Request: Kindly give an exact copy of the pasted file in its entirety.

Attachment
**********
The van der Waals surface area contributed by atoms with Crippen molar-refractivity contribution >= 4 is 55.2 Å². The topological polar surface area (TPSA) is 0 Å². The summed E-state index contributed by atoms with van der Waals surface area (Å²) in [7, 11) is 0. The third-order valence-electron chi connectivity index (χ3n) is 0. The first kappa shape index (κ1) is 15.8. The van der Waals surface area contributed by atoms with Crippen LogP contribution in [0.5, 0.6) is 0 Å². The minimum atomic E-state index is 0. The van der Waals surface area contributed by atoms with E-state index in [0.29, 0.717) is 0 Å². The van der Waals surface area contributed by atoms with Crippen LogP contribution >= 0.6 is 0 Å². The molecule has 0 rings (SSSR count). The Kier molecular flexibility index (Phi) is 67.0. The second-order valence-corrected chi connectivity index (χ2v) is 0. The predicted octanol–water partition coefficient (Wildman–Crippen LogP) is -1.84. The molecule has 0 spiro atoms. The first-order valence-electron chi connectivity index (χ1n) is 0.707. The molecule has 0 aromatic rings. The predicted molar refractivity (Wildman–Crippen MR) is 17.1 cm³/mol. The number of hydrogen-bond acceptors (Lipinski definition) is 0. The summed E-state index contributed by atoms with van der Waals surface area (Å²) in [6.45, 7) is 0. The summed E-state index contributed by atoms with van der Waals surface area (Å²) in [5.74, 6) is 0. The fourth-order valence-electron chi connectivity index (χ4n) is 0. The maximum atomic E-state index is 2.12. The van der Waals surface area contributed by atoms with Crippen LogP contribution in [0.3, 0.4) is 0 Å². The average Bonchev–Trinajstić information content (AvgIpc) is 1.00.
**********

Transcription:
The van der Waals surface area contributed by atoms with Crippen molar-refractivity contribution >= 4 is 55.2 Å². The topological polar surface area (TPSA) is 0 Å². The summed E-state index contributed by atoms with van der Waals surface area (Å²) in [7, 11) is 0. The third-order valence-electron chi connectivity index (χ3n) is 0. The first kappa shape index (κ1) is 15.8. The van der Waals surface area contributed by atoms with Crippen LogP contribution in [0.5, 0.6) is 0 Å². The minimum atomic E-state index is 0. The van der Waals surface area contributed by atoms with E-state index in [0.29, 0.717) is 0 Å². The van der Waals surface area contributed by atoms with Crippen LogP contribution >= 0.6 is 0 Å². The molecule has 0 rings (SSSR count). The Kier molecular flexibility index (Phi) is 67.0. The second-order valence-corrected chi connectivity index (χ2v) is 0. The predicted octanol–water partition coefficient (Wildman–Crippen LogP) is -1.84. The molecule has 0 spiro atoms. The first-order valence-electron chi connectivity index (χ1n) is 0.707. The molecule has 0 aromatic rings. The predicted molar refractivity (Wildman–Crippen MR) is 17.1 cm³/mol. The number of hydrogen-bond acceptors (Lipinski definition) is 0. The summed E-state index contributed by atoms with van der Waals surface area (Å²) in [6.45, 7) is 0. The summed E-state index contributed by atoms with van der Waals surface area (Å²) in [5.74, 6) is 0. The fourth-order valence-electron chi connectivity index (χ4n) is 0. The maximum atomic E-state index is 2.12. The van der Waals surface area contributed by atoms with Crippen LogP contribution in [0.3, 0.4) is 0 Å². The average Bonchev–Trinajstić information content (AvgIpc) is 1.00.